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Elizabeth Cook: This is not an either-or question

I have never watched my husband go out the door to work fearing that he might die in the line of duty.

And, though we have given our daughters more advice than they want about driving, we never felt the need to warn them about being absolutely compliant with police if they got pulled over — or risk getting shot.

But those are the fears some people live with every day, while fighting crime or encountering police. We should be able to advocate for all of them, rather than look at recent injustices as either-or dilemmas.

First came Alton Sterling in Baton Route, La. Videos show two officers holding down the black man, who is on the ground, struggling. You cannot see and hear everything. But there’s no question an officer pulls out a gun and shoots the man at point-blank range. Sterling died of gun wounds to his chest and back.

Not again.

Then came the video of a clearly agitated officer still holding a gun on Philando Castile as the young black man lay bleeding in the front seat of his car. Castille was stopped for a busted tail light, but when he reached into his pocket, after mentioning that he had a gun, the cop shot him. Castile’s girlfriend documented the scene with video shot on her smartphone, her voice calmly explaining what is going on. I wondered why she didn’t try to stop the bleeding. Was she afraid she would be shot, too?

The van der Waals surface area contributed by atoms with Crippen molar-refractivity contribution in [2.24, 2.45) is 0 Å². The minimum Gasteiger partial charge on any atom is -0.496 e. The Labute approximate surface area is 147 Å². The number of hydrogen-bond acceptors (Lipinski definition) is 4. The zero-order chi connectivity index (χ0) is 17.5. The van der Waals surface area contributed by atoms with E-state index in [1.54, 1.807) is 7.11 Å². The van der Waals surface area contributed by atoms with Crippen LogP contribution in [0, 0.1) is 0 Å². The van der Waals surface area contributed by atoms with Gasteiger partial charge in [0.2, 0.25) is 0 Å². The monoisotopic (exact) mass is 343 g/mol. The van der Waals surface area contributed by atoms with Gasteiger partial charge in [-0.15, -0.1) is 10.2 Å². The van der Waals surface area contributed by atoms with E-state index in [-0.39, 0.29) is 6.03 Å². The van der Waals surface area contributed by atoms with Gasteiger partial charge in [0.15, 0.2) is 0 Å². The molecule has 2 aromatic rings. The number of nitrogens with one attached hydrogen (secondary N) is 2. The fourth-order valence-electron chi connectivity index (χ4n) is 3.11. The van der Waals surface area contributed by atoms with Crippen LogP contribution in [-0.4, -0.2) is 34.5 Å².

The tweets have been flying. “What kind of man was #PhilandoCastile?”

“#AltonSterling never had his hands out.”

That’s what happens when your name is in big headlines. In the Twitter-verse, it becomes a hashtag — a frequently mentioned topic.

Reader Veleria Levy shared a post she found on Facebook after the Sterling and Castile killings. The Facebook post sums up a lot of feelings she  has struggled with, she says. It was written by someone else; she inserted her son’s age and name:

“My son is only 12 years old; I value his life and look forward to his contributions to society. He’s been raised to be responsible, respectable, driven, and focused. I LOVE him with every fiber in me! I don’t want my son or sons of others to become a hashtag. I want them to be afforded the opportunity to live and impact the world. 

“Every fiber in my being loves every square inch of my son, and if he has been taught to respect others, police included, shouldn’t they return the gesture in kind? Simply put, I pray Joseph Earl NEVER gets his own hashtag!”

Now we have another hashtag no one expected to see — #DallasPoliceShootings. A young black man, 25-year-old Micah Johnson, shot 12 Dallas officers as they manned a demonstration related to the Sterling and Castile shootings. Five officers died; seven were wounded.

Hundreds of thousands of law-enforcement officers thought, “That could have been me.”

And millions of parents thought, “That could have been my son or daughter.” Parents of young black people. Parents of officers. So many people living in fear and distrust.

It’s time to come together, to blend the two causes and make them one. These are not either-or issues. We have to support both and #Prayfor Peace.

Elizabeth Cook is editor of the Salisbury Post.

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